Reducing implementation and upgrade effort is a major initiative for the Microsoft Dynamics 365 for Operations development team. The benefits of this initiative are to enable customers to quickly take advantage of new innovations from Microsoft and their partners, reduce the total cost of ownership, and improve quality.

One of the major costs of upgrades is moving customizations forward to the next release. Customizations that were done using the overlayering capabilities in Dynamics 365 for Operations require code upgrade, re-compile time, and extensive testing. Oftentimes customers end up stranded on old release because of the high cost of moving their overlayered code forward.

There are also costs required for manually applying hot fixes. The ability to seamlessly apply hot fixes in a binary format is something we’re striving for in the future.

There’s also the ‘version hell’ that partners constantly battle.  Reducing the size of the support matrix driven by combinations of Microsoft product versions and partner solution versions would be a significant benefit.  Supporting many code branches is a large tax on any engineering team.

One solution that addresses many of these challenges is to move away from the intrusive customization approach of overlayering, and use the extension capabilities in Dynamics 365 for Operations. The product platform models, AppPlatform and AppFoundation, already require the use of extensions for customizations as they were sealed for overlayering in Fall 2016 in platform update 3.

At the Dynamics 365 Technical Conference held on March 13-15, 2017, we announced the next steps in this journey, which is to move from overlayering to extensions. The current roadmap for the journey is shown below.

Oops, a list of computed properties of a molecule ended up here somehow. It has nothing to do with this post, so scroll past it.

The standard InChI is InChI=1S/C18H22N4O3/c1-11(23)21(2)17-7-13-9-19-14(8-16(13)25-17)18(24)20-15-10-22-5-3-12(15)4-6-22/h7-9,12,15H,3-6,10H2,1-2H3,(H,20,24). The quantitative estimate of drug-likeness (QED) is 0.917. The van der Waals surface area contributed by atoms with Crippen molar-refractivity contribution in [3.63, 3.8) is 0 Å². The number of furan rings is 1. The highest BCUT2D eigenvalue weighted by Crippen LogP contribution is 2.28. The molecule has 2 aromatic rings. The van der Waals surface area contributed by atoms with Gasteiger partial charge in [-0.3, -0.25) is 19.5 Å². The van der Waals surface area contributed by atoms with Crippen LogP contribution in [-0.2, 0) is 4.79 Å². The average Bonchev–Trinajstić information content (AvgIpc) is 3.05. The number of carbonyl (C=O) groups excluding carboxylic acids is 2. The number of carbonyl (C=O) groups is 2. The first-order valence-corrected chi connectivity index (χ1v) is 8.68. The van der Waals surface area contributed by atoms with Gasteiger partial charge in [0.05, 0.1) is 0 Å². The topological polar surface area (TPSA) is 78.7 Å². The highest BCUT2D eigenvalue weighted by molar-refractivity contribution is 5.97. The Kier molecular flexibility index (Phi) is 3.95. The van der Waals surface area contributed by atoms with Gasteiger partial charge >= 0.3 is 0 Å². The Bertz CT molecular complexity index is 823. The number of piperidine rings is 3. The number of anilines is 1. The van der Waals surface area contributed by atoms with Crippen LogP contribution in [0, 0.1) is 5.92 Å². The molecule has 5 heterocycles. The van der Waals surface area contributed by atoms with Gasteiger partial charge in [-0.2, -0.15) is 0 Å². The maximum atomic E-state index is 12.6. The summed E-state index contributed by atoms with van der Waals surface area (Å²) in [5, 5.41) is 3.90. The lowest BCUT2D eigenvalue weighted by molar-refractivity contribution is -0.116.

Note, a soft seal results in a compiler warning upon overlayering. A hard seal results in a compiler error upon overlayering.

The Modern support policy provides three years of support for a release.  Given this, overlayered code will continue to be supported on the Fall 2017 release  for three years.  However, this code will not be moved forward to subsequent product releases until the overlayered code is moved to extensions.  

We recognize there is a substantial amount of work for Microsoft, partners, and customers to accomplish this goal. Workshops, office hours, wiki articles, and more are planned for training and collaboration in this ecosystem. Internally, we’ve already ramped up investment to build more extensibility features in both the core platform and the application. We’re working closely with partners with applications on AppSource to define patterns and unblock them as they migrate to extensions.

The benefits of reducing upgrade friction and enabling innovation uptake will be worth the effort to remove overlayering.  Look for updates on training and other related topics on this blog soon.

History - Slight modifications to the post were made on 3/30/2017.